What to do if a loved one is sleepwalking
If you see someone sleepwalking, you need to make sure they’re safe.
Unsupervised sleepwalking can become dangerous, particularly if they try to carry out activities like driving or cooking.
If you think a loved one is sleepwalking, here is what you need to do.
1. Recognise that they’re sleepwalking
If you’re not familiar with sleepwalking or have never seen anyone do it before, it can be a pretty worrying experience. So, the first step is to recognise the signs that someone is sleepwalking.
Generally, sleepwalkers don’t walk around with their arms out like a zombie. They look pretty normal, albeit a little slower and clumsier than normal. The giveaway for sleepwalkers is their eyes and their responses.
Sleepwalkers may have their eyes open, but they’ll often be glazed over or completely unfocused. They might glance in your direction, but their eyes won’t be able to focus in on you at all. However, they will often maintain some sense of where things are, so it’s possible that they’ll move around and even open cupboards or doors without much problem.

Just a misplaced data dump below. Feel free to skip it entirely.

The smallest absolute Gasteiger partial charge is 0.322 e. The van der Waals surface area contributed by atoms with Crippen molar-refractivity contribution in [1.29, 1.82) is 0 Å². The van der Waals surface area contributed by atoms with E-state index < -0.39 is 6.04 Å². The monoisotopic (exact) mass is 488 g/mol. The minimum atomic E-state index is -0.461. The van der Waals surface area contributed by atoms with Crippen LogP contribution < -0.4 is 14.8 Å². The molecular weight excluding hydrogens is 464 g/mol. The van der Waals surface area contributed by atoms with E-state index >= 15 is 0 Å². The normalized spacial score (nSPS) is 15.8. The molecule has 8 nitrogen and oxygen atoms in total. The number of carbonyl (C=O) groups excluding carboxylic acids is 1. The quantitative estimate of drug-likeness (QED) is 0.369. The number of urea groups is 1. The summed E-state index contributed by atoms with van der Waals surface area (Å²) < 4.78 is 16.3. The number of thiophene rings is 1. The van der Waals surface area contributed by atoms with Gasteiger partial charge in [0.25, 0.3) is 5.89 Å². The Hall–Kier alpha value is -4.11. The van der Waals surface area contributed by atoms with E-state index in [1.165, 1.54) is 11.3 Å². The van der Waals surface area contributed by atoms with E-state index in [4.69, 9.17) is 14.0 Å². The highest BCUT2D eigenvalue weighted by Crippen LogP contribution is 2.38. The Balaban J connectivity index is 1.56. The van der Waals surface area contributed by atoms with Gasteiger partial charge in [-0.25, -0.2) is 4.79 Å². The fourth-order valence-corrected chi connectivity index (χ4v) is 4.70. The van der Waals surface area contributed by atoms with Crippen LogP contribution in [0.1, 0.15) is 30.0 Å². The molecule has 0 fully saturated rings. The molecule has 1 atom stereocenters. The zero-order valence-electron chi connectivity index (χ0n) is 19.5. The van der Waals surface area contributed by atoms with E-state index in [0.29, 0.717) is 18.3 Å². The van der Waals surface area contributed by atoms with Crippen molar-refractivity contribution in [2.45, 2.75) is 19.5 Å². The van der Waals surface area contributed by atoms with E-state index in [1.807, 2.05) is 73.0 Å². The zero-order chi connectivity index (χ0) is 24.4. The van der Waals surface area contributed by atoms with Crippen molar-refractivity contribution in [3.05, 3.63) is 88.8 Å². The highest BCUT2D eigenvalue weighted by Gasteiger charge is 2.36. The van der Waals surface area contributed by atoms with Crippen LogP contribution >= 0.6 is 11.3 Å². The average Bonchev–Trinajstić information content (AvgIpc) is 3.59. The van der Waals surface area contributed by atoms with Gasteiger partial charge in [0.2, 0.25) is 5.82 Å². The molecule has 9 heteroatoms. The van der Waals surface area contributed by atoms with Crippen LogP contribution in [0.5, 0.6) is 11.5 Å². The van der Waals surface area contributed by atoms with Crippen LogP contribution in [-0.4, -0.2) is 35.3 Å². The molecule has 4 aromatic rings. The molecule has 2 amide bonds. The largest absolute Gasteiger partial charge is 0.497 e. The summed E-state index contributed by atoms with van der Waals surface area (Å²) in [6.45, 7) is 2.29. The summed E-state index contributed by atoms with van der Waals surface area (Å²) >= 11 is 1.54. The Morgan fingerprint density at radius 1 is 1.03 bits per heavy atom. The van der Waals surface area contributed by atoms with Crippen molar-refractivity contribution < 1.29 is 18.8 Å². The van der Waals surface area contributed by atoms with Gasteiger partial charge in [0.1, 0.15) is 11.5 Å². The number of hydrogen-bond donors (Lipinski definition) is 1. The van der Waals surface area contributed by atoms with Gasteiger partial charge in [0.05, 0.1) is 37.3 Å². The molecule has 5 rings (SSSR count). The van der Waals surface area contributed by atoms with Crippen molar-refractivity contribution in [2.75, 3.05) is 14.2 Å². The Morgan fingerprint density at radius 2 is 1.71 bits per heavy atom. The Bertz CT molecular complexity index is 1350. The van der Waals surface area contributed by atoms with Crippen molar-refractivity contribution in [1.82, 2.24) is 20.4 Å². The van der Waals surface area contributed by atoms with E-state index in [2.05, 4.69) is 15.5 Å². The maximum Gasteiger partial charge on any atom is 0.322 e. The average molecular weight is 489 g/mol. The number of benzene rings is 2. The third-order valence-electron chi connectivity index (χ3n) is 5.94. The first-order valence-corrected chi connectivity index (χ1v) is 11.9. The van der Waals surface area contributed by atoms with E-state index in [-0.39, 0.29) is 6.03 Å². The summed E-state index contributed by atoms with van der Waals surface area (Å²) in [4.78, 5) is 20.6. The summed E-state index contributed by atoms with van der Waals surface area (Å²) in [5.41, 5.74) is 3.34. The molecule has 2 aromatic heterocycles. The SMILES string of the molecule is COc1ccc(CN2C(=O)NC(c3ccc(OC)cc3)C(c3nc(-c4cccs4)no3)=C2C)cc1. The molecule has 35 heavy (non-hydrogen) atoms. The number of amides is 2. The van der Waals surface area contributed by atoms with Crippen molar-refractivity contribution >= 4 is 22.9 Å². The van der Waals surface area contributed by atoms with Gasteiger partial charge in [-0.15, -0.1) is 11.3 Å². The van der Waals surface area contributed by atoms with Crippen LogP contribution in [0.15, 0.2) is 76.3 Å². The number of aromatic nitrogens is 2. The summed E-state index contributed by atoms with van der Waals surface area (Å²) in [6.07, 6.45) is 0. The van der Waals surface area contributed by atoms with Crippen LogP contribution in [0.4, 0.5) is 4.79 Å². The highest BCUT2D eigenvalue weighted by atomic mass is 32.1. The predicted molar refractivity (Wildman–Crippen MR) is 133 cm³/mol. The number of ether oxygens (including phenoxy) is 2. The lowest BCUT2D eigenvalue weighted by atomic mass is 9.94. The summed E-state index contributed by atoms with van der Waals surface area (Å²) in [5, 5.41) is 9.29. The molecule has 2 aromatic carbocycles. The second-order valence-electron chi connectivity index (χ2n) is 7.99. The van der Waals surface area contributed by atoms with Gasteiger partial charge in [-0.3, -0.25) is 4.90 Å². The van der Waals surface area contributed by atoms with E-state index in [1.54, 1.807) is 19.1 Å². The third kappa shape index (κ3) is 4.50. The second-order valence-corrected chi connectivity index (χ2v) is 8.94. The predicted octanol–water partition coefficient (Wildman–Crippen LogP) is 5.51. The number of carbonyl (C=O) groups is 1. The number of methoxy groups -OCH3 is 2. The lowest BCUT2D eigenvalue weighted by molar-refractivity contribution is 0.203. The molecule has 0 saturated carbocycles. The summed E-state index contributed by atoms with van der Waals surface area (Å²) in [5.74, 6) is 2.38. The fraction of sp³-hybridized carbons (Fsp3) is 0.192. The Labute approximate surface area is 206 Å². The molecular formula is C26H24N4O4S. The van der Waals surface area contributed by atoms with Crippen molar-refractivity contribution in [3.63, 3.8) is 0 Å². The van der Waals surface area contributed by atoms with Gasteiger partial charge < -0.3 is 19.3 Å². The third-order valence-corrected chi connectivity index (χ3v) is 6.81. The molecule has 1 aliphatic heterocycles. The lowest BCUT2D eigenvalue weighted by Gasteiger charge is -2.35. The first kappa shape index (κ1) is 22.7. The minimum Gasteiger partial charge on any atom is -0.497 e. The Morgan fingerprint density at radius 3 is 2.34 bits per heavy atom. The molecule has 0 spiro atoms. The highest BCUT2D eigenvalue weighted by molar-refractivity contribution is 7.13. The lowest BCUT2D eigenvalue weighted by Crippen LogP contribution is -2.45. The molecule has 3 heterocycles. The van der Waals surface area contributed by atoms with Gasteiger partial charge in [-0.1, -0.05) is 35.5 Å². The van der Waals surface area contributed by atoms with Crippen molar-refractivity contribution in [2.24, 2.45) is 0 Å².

Sleepwalkers aren’t aware of what’s going on either, so they’ll be unresponsive. If you talk to them, they might ignore it or respond with gibberish that doesn’t make sense.
2. Try to guide them back to bed
Sleepwalkers can become a danger to themselves if left unattended. So, if you spot a loved one sleepwalking, the best thing you can do is gently try to guide them back to bed.
For this, try not to wake them up. Just grab their hand and gently guide them back to their room and into bed again. Most of the time, sleepwalkers will go back to sleep without incident.
If they are having multiple episodes a night, it might be a good idea to gently wake them up once they’ve settled to prevent another episode later on.
3. Avoid startling them
Unless your loved one is in danger, don’t shout or startle them as they may lash out.
If you’re unable to get them back to bed and you need to wake them up, try to do it by gently shaking them and talking until they come around.
How to manage sleepwalking
There’s no cure for sleepwalking. However, the good news is that for most people, sleepwalking is a temporary condition that will pass with time.
If you think sleepwalking is caused by an external condition, such as extra stress, then you’ll need to get to the cause of that problem to solve it.